Quick, what’s the nation’s #1 fear? Many would answer death (nope, it’s #6), some even spiders (#9). Many get it right – fear of flying, which not only encompasses fear of heights (#3) but claustrophobia as well (which, surprisingly, doesn’t rank in the top ten). Dale Carnegie built an industry on #2, fear of public speaking. And he realized early on that what he had developed was much less about speaking than it was boosting self-confidence.
But ask the question in the context of people’s finances, and a few other fears bubble to the top.
In its 16th and latest annual study about retirement, A Compendium of Findings About American Workers, Transamerica Center for Retirement Studies® finds that the #1 fear of full- and part-time workers of any age is outliving their retirement savings (51% of all respondents), followed closely by the fear that Social Security will be reduced or disappear (47%), which of course is a subset of Fear #1. Only 15% of respondents are very confident that they’ll be able to retire comfortably, and those participating in defined benefit plans has shrunk to 26%. Correlation?
While hardly a panacea to these fears, one cog in the retirement wheel for many prospective retirees is annuities. That’s because, it’s the only personal property they can own that can guarantee an income they can’t outlive. So we thought we’d take a quick look at what’s up with annuities, and here’s what we found:
According to LIMRA, sales of fixed-income annuities (FIAs) grew to a record level of $117 billion in 2016 – the ninth record year – for these reasons:
1.A large block of fixed-rate deferred annuities was in motion in the early part of the year from 2009, a time that reflected a flight to safety from variable annuities and other variable investment options.
2.Many people continue to favor the protection of principal as one way to undergird their retirement nest egg.
3.Some FIAs come with the option of guaranteed lifetime withdrawal benefits (GLWBs) at rates that appear attractive in an environment of persistently low interest rates.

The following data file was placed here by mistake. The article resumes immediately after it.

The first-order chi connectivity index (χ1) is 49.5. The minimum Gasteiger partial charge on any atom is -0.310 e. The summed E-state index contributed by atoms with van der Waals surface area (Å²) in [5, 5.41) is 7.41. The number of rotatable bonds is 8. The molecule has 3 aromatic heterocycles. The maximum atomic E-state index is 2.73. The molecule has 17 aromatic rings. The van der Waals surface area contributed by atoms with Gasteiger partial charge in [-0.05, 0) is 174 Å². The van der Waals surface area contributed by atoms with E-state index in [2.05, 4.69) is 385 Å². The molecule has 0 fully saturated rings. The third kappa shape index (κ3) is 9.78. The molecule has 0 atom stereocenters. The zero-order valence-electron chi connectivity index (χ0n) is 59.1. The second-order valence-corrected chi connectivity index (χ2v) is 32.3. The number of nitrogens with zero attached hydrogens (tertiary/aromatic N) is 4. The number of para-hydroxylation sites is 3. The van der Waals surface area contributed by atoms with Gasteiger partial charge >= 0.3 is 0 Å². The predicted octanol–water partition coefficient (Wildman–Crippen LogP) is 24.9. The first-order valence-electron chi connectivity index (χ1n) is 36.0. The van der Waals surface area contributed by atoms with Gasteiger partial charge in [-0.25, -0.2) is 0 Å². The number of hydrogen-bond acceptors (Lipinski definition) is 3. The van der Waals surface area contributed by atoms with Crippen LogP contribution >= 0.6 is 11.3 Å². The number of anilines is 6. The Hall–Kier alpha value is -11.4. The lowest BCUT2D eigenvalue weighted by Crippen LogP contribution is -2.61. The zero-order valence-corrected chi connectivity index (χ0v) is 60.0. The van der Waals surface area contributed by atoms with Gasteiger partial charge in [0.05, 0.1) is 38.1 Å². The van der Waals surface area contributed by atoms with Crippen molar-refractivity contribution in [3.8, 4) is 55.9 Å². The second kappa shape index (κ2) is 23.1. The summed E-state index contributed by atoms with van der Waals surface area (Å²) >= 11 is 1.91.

Variable annuities (VAs), on the other hand, recorded their fifth straight year of decline and are at their lowest levels since 1998. VAs peaked in 2007 thanks to a raging bull market and, in their efforts to stay competitive, the addition of highly generous GLWBs, some as high as 9%. GLWBs on VAs have since come down to earth – at best half that level now – or are not offered at all. The result has been a reduction in volume of GLWB-based VAs of more than 50% from just five years earlier.
Under the DOL ruling, VAs and fixed-indexed annuities (those that pay the greater of a fixed or indexed return) will be subject to the best interest contract exemption (BICE). (Annuities are, after all, inextricably bound to retirement planning.) The expected cost of compliance will likely lead to higher costs for annuities, which may only exacerbate the perception on the part of many that they’re expensive to begin with. (FIAs will not be affected by the DOL ruling.)
Like any insurance contract, which it is, an annuity comes with, well, a premium. The owner pays an added fee for being able to soften the fear of being left high and dry in her or his dotage. So like the other cogs in the retirement wheel, all its elements need to be understood, and explained, in the broader context of wealth management and retirement planning.